Donald's solution sounds quite workable. I only have experience with pencil retouching. If the scratch has rough edges, it can smoothed slightly with dental pumice on a q-tip (dental pumice only - anything else is too coarse and could cause more damage). That will also roughen the emulsion slightly to take more pencil. Most modern thin emulsion films have very little 'tooth' and don't take pencil very readily. If you go the pencil route, retouching fluid may be applied (available at B&H - about $4) to make it work better. Retouching fluid is an oily substance that will stay on the negative - it needs to evenly applied with a cotton ball on the whole negatve to avoid any missed spots that could affect printing.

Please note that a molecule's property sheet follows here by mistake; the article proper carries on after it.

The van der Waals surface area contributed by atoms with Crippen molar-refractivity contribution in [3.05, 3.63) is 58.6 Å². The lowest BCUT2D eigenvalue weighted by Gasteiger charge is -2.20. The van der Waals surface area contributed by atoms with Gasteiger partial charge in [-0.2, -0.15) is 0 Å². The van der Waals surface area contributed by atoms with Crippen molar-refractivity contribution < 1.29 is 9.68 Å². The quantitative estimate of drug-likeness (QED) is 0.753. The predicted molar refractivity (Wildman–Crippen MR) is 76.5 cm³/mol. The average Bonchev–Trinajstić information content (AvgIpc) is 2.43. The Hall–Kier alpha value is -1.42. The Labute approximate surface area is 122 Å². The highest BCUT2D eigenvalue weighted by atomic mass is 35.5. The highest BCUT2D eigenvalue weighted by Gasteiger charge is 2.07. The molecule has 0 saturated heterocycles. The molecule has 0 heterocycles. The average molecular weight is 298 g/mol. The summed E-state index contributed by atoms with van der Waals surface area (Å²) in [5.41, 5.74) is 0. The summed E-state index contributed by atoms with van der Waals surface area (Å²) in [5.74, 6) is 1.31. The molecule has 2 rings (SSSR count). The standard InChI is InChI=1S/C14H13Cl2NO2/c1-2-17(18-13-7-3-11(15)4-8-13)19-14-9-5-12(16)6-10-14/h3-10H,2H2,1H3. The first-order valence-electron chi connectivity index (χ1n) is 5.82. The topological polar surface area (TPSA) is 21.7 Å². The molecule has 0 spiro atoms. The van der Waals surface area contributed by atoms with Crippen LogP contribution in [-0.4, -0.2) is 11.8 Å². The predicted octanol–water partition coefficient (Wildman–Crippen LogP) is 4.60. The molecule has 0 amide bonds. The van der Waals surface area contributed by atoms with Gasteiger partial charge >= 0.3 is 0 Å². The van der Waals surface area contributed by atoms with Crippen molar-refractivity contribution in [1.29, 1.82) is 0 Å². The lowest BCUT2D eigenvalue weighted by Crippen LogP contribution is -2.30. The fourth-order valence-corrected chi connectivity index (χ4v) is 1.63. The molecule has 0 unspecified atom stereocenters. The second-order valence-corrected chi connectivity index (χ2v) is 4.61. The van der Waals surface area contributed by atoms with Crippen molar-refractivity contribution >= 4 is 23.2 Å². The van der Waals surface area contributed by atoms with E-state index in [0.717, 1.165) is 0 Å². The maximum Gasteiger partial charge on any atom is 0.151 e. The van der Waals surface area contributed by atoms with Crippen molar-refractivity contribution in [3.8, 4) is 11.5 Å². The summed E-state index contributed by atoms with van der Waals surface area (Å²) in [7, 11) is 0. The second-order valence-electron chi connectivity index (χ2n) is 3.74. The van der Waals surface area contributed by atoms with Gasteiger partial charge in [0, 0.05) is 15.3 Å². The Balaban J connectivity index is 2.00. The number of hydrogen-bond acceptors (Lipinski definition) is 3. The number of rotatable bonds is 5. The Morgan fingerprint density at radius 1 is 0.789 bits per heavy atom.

And yes - do experiment with scrap film before trying anything on the negative you are trying to rescue.
Here is a tip to help smooth the retouching when printing - get a piece of cellophane (like the cellophane wrapper on some cigarette packages). Then starting at one corner, crinkle it finely through the whole piece so that when you flatten it out, you cannot see clearly through it. Durint the exposure, hold it a few inches below the enlarging lens and move it in a circular motion for about 1/3 the exposure. This will help blend and soften the retouching without seroius effect on the overall apparent sharpness. At more than 1/2 of the exposure, the print starts to get really soft.